Composer of the Month: Roger Marsh
Roger Marsh studied with Bernard Rands at the University of York, UK, in the early seventies. He spent two years (1976-78) at the University of California, San Diego, on a Harkness Fellowship. From 1978 to 88 he lectured at the University of Keele, before returning to York where he is currently Professor of Music. His music has been performed and broadcast widely. Roger Marsh’s new work, Running, Jumping, Standing Still, will be premiered by the Late Music Ensemble, conductor James Whittle, at the next Late Music concert, Saturday 5th July.
Steve Crowther: Can you describe the work to us?
Roger Marsh: It’s a piece for instrumental ensemble in three short movements. It’s called ‘Running Jumping and Standing Still’ – which was the title of a famous short film in the 1950s made by Peter Sellers and the other Goon crowd. I’ve always loved the title. The three movements are all, in their own way, concerned with physical exercise (I thought of calling the piece that). Two of the movements are a re-working of earlier material – a piano piece I wrote last year (Descending) and a solo piano section of my music theatre piece ‘Rising’ (Rising). The third movement is all new and is the Running Jumping and Standing Still movement.
SC: Do you write at the piano, do you pre-plan? Can you describe the compositional process?
RM: Actually I used to always compose at the piano, a bit too much really; I would spend forever trying and re-trying chords and changing them, adding to them every time I sat down to carry on working. But now I don’t use the piano so much – just to get initial ideas, and then I do almost everything at the computer with good old Sibelius playback allowing me to check things. I don’t know if it’s better, but it seems to work and I spend less time doodling.
Again, I used to re-plan, but I moved away from that quite a long time ago. I think and imagine a lot in my head (and at the piano) before I start writing – which is a less rigorous kind of pre-planning I suppose. I mean, I don’t start from scratch with a clean page in front of me. By the time I’m thinking about writing something down I’ve done a lot of composing in my head already. Usually. There are always exceptions. With Pierrot Lunaire I had 50 poems to set, and I gave myself the challenge of starting with the first one and never moving on until I had finished a setting. Some of the settings went from initial idea to finished score in a matter of hours. Some took days. But I didn’t allow myself to think about the next one until the one in progress was done.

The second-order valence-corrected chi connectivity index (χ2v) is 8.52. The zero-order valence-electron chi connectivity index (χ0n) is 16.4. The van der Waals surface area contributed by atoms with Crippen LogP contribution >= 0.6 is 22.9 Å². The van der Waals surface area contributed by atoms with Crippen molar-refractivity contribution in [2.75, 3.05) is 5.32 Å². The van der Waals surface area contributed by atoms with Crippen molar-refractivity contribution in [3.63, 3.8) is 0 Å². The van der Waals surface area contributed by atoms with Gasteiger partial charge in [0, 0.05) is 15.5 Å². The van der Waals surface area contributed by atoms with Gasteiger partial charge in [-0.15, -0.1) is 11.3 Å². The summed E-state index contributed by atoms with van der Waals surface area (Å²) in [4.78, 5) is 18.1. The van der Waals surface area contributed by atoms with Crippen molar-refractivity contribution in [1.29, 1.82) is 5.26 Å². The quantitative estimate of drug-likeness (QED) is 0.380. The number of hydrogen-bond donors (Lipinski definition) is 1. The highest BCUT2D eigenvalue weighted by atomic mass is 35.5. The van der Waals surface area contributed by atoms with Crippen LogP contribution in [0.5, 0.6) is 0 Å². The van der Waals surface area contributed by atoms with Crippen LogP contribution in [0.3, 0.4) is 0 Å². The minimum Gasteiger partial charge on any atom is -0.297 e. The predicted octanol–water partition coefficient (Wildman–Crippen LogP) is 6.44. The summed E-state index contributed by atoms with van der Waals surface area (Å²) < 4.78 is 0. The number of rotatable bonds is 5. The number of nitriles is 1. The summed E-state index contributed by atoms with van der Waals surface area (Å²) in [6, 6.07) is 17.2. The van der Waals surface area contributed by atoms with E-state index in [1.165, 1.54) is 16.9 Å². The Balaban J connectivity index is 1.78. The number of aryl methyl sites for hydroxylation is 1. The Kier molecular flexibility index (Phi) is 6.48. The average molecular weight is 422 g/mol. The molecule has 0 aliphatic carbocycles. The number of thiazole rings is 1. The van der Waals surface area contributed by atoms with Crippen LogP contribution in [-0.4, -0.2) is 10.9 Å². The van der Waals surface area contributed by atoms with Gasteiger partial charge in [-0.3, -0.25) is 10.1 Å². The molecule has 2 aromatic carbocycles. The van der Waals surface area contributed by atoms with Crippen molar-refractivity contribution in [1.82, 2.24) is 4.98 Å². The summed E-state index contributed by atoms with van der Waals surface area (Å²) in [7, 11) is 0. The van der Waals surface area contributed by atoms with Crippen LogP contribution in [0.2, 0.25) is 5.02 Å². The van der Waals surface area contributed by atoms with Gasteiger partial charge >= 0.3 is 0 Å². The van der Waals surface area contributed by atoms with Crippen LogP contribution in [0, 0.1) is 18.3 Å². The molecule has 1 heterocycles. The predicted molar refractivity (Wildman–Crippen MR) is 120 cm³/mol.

SC: Is it important to know the performers? Do you write with a sound in mind?
RM: Very often that’s the case. Not always. Two of my recent pieces were for the Hilliard Ensemble – you can’t write for them without hearing their sound as you write. When I wrote my Lullaby I had a particular sound in mind, but no idea who would perform the piece. In the case of the new piece, I knew who the performers would be, and it has influenced me a bit, but not a huge amount. Except in ‘Rising’ because there’s a little bit of theatre involved, and I thought carefully about who would be doing it.
SC: How would you describe your individual ‘sound world’?
RM: That’s hard. The one thing I can say that might help is that I think a lot about chords. I almost said ‘harmony’ there, but I find that that invokes notions of a harmonic theory, and I don’t have one. I just like to hear chords which make sense in relation to one another, and which seem to have a purpose, and which are rich and interesting. I use the same kind of chords a lot, so I think you can listen to my music and say it has a recognizable sound world because of that. And melody too, but more in some pieces than others: Pierrot Lunaire and the Hilliard pieces are full of it, Running and Jumping less so (but a bit).
SC: What motivates you to compose?
RM: Another huge question. The desire to make something; to make something different; to provide something for a performer or ensemble that has asked for it. Like all composers, I suspect, there are days when I wonder why I put myself through it (because it can be hard and frustrating), but there’s a satisfaction in having made a piece that seems to be valued.
SC: Which living composers do you identify with or simply admire?
RM: I admire and find inspiration in so many kinds of music it’s impossible to give a list. When I was younger I used to be a bit clearer about it: Britten, Stravinsky, Berio, Stevie Wonder, the Beatles. Those names would all still be on the list, but the list would be so long and I wouldn’t be sure that they would be at the top of it.
SC: If you could have a beer and a chat with any composer from the past, who would it be and why?
RM: I had tea and a chat with Maderna once, and a few beers with Berio. But I think I was so overawed to be in their presence it was less a chat and more an ‘audience’.
SC: Now for some desert island discery – please name eight pieces of music you could not be without, and then select just one.
RM: The truth is there is no music I couldn’t live without. But I’ll play your game:
Oedipus Rex (Stravinsky) blows me away every time.
Bach B minor mass (ditto)
Fulfillingness First Finale (Stevie Wonder).
Mahler 9, with Das Lied on the B side.
Love’s Old Sweet Song (sung by Anna Myatt – as on the Ulysses audiobooks I produced)
Kinshi Tsurata singing Dan –no –ura (Heike Biwa). It’s used in the film Kwaidan –the last story about Hoichi the Earless. Tsurata – blind female singer and Satsuma biwa player – was phenomenal.
Smiley Smile (Beach Boys)
SC: …and a book?:
SC: …a film?
RM: The Godfather parts 1 and 2
SC: … and a luxury item?